Wolves – 5.5
(Swansea H, D 2–2)
For a long time it looked as though Mick McCarthy’s men were in trouble – as was the man himself, with boos ringing around Molineux owing to some ‘interesting’ substitutions. Wolves were abysmal and yet somehow got the two goals to level it up but this is by no means a bright new dawn for Wolves. It‘s probably fair to say they papered over the cracks with their point rather than building towards anything solid.

Liverpool – 5.5
(Norwich H, D 1–1)
While Liverpool are ambitious, it doesn’t look as though this season will be the one where they get back into the top four. This wasn’t as bad a result as, say, their loss to Wolves last season, but it may have a brought back a few bad memories of the Hodgson era for some Reds fans. You don’t qualify for the Champions League without winning home games against sides outside the elite, so a draw against a newly promoted team is no good to them.

Aston Villa – 5
(West Brom H, L 2–1)
On paper Villa had the better team, but this reign of Alex McLeish seems to be defined by the club’s continuing run of below par performances and underwhelming results. Villa are in a rut and losing to West Brom at home will be seen as unacceptable by the club‘s fans. With five of last season’s top six coming up in the next ten matches, could things be set to get worse before they get better?

Wigan – 5
(Newcastle A, L 1-0)
Only losing 1–0 is almost an achievement for Wigan these days, especially when facing a side in as ruthless form as Newcastle are at present. It seems nothing has changed since that final day relegation decider last season, and it feels like light-years since those euphoric scenes at the Britannia. How they will regret Rodallega’s missed chance in the first half…

Fulham – 5
(Everton H, L 3-1)
A winnable fixture and for most of the game Fulham played as if they would take at least something, with the Cottagers creating several chances to put themselves in front. Bryan Ruiz’s audacious chip will have inspired the Craven Cottage faithful but it was a completely false dawn. Seven points from nine games isn’t good enough, nor were their squandered opportunities. There is a slight bit of hope on the horizon – Wigan away up next...

Stoke - 5
(Arsenal A, L 3–1)
Maybe the good old days of Arsenal being intimidated by Stoke are over, maybe they suffered from hard luck due to an inspired substitution. Either way, Stoke lost 3–1 at the Emirates which in itself is hardly humiliating, though Tony Pulis will be concerned his side once again fell short following a midweek European match. Still, another goal from Crouch proved just how good a signing he is.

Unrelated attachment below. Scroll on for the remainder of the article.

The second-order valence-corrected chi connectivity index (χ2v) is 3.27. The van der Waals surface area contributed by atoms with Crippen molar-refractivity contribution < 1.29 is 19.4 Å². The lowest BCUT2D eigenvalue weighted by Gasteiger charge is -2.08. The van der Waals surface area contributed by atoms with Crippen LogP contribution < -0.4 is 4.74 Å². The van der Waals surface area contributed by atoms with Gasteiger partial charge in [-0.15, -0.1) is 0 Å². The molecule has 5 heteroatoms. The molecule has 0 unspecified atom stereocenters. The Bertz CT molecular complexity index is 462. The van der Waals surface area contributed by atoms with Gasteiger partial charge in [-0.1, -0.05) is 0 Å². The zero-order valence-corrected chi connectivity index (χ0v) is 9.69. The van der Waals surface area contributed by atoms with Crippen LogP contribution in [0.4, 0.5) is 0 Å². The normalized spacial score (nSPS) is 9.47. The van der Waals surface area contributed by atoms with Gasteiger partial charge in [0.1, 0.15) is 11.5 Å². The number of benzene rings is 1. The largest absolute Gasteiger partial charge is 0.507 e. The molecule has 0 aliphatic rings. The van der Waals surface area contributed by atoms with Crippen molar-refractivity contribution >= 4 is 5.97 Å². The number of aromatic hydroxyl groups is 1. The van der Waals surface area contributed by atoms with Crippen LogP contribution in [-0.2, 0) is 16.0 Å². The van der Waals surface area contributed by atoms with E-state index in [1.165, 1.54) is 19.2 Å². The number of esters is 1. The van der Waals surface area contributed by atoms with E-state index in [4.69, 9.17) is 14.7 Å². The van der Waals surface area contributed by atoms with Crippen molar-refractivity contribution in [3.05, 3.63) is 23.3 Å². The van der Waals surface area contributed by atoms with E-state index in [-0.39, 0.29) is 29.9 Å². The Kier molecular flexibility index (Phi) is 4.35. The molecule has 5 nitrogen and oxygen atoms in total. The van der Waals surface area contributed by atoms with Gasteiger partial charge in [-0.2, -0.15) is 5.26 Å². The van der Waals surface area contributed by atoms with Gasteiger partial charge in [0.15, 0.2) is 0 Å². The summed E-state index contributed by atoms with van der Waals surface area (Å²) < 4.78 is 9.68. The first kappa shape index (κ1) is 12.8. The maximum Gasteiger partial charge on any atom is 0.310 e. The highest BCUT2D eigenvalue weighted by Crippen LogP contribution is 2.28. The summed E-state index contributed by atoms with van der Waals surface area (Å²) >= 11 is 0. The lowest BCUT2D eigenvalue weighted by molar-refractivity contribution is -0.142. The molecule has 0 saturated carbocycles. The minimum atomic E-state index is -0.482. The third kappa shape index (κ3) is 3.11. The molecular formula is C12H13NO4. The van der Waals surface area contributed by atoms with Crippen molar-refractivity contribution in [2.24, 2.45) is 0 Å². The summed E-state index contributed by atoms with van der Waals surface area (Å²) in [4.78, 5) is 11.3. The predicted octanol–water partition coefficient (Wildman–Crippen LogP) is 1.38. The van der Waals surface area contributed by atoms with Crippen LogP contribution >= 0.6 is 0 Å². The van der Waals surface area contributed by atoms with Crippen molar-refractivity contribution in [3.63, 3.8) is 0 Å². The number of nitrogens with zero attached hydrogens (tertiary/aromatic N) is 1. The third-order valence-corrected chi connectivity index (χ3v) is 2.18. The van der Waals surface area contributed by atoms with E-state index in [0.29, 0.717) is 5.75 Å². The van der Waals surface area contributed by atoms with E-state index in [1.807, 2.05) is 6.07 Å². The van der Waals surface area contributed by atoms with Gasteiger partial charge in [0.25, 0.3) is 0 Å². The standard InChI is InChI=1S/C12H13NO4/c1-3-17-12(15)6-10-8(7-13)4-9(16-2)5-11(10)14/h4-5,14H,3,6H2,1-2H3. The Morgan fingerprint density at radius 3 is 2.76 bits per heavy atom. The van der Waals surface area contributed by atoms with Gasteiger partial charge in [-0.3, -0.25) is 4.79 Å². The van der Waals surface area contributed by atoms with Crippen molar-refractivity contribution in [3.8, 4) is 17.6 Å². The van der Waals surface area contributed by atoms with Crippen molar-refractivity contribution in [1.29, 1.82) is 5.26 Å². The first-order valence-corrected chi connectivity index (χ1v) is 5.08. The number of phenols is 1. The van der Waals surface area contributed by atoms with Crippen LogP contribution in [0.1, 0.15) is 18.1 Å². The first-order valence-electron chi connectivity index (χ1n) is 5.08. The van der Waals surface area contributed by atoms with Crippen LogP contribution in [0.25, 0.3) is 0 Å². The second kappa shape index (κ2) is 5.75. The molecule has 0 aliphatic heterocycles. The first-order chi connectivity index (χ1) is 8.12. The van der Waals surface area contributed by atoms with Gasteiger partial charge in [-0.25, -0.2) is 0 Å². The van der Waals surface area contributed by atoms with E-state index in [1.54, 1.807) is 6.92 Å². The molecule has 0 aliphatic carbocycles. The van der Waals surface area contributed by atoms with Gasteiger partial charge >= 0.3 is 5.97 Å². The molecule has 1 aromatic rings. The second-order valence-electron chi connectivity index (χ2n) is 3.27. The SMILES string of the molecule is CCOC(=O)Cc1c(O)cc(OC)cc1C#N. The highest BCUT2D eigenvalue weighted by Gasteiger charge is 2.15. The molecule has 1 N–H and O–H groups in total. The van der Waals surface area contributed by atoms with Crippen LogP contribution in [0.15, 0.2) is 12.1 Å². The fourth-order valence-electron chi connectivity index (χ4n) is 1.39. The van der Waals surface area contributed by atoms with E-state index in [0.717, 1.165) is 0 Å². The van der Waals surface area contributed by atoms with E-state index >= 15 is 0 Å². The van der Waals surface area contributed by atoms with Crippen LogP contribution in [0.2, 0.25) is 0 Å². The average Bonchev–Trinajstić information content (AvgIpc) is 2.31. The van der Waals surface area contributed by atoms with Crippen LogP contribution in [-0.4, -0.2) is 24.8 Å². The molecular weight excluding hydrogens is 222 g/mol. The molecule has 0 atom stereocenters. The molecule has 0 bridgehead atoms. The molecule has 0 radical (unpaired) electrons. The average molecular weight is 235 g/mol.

Bolton – 4
(Sunderland H, L 2–0)
What is going on at the Reebok? Answers on a postcard please, as it’s baffling stuff. Following last weekend’s success over Wigan, you’d have tipped Bolton to record back-to-back wins due to Sunderland’s equally poor start to the season. Is this a sinking ship? Owen Coyle is constantly praised for having a commendable ‘footballing philosophy‘, but has he met his match? Can he show strength in a relegation battle…?

Blackburn Rovers – 4
(Tottenham H, L 2–1)
How long can Rovers stick with Steve Kean? In truth, it’s surprising he’s lasted this long. The league table tells you all you need to know, five points from nine games, one win and five defeats. The ineptitude of sides around them is the only thing preventing them from being completely cut adrift.

Chelsea – 3
(QPR A, L 1–0)
Horrific. David Luiz, Jose Bosingwa and Dider Drogba let their team down in quite some fashion at Loftus Road. Luiz has looked defensively shaky in recent weeks and giving away the penalty wouldn’t have helped his confidence. Bosingwa showed glimpses of his Ancelotti-era self with a clumsy tug on Shaun Wright-Phillips that drew a red card, while Drogba’s tackle and sending off was a result of his sheer frustration at being isolated up front. Bouncing back from this will be Villas-Boas’ first real test.

Manchester United – 1
(Man City H, L 6–1)
There can’t be many weekends when you see a one out of ten rating for the champions, but this is deserved – it may well have been zero were it not for Darren Fletcher’s goal. A horrendous result for United, who rang the changes - as they had done at Liverpool - and they again paid the price. Evans’ dismissal shouldn’t be an excuse for the margin of defeat - United looked stale with 11 men and those left on the pitch looked largely disinterested.